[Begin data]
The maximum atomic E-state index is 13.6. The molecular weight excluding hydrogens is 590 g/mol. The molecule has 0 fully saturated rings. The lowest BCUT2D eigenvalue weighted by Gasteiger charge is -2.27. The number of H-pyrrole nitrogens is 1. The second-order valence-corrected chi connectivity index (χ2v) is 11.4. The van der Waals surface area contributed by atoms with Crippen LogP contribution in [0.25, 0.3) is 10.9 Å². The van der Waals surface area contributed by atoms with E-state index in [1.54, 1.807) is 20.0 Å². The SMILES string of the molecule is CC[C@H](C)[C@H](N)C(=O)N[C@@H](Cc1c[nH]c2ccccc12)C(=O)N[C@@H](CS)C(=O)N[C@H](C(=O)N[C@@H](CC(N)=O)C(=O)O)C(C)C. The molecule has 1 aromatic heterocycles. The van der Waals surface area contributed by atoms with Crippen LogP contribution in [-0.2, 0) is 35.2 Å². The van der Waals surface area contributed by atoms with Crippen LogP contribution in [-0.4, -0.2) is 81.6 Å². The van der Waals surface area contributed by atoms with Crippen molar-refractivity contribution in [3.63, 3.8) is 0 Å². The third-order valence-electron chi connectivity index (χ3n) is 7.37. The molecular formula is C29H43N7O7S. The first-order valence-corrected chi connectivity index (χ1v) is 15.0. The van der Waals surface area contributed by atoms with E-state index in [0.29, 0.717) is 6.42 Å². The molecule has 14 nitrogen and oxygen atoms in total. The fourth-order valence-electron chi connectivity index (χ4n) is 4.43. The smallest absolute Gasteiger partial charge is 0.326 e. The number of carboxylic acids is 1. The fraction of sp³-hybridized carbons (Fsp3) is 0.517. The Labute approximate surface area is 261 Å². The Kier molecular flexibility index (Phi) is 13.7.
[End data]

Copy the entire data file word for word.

The maximum atomic E-state index is 13.6. The molecular weight excluding hydrogens is 590 g/mol. The molecule has 0 fully saturated rings. The lowest BCUT2D eigenvalue weighted by Gasteiger charge is -2.27. The number of H-pyrrole nitrogens is 1. The second-order valence-corrected chi connectivity index (χ2v) is 11.4. The van der Waals surface area contributed by atoms with Crippen LogP contribution in [0.25, 0.3) is 10.9 Å². The van der Waals surface area contributed by atoms with E-state index in [1.54, 1.807) is 20.0 Å². The SMILES string of the molecule is CC[C@H](C)[C@H](N)C(=O)N[C@@H](Cc1c[nH]c2ccccc12)C(=O)N[C@@H](CS)C(=O)N[C@H](C(=O)N[C@@H](CC(N)=O)C(=O)O)C(C)C. The molecule has 1 aromatic heterocycles. The van der Waals surface area contributed by atoms with Crippen LogP contribution in [-0.2, 0) is 35.2 Å². The van der Waals surface area contributed by atoms with Crippen LogP contribution in [-0.4, -0.2) is 81.6 Å². The van der Waals surface area contributed by atoms with Crippen molar-refractivity contribution in [3.63, 3.8) is 0 Å². The third-order valence-electron chi connectivity index (χ3n) is 7.37. The molecular formula is C29H43N7O7S. The first-order valence-corrected chi connectivity index (χ1v) is 15.0. The van der Waals surface area contributed by atoms with E-state index in [0.29, 0.717) is 6.42 Å². The molecule has 14 nitrogen and oxygen atoms in total. The fourth-order valence-electron chi connectivity index (χ4n) is 4.43. The smallest absolute Gasteiger partial charge is 0.326 e. The number of carboxylic acids is 1. The fraction of sp³-hybridized carbons (Fsp3) is 0.517. The Labute approximate surface area is 261 Å². The Kier molecular flexibility index (Phi) is 13.7.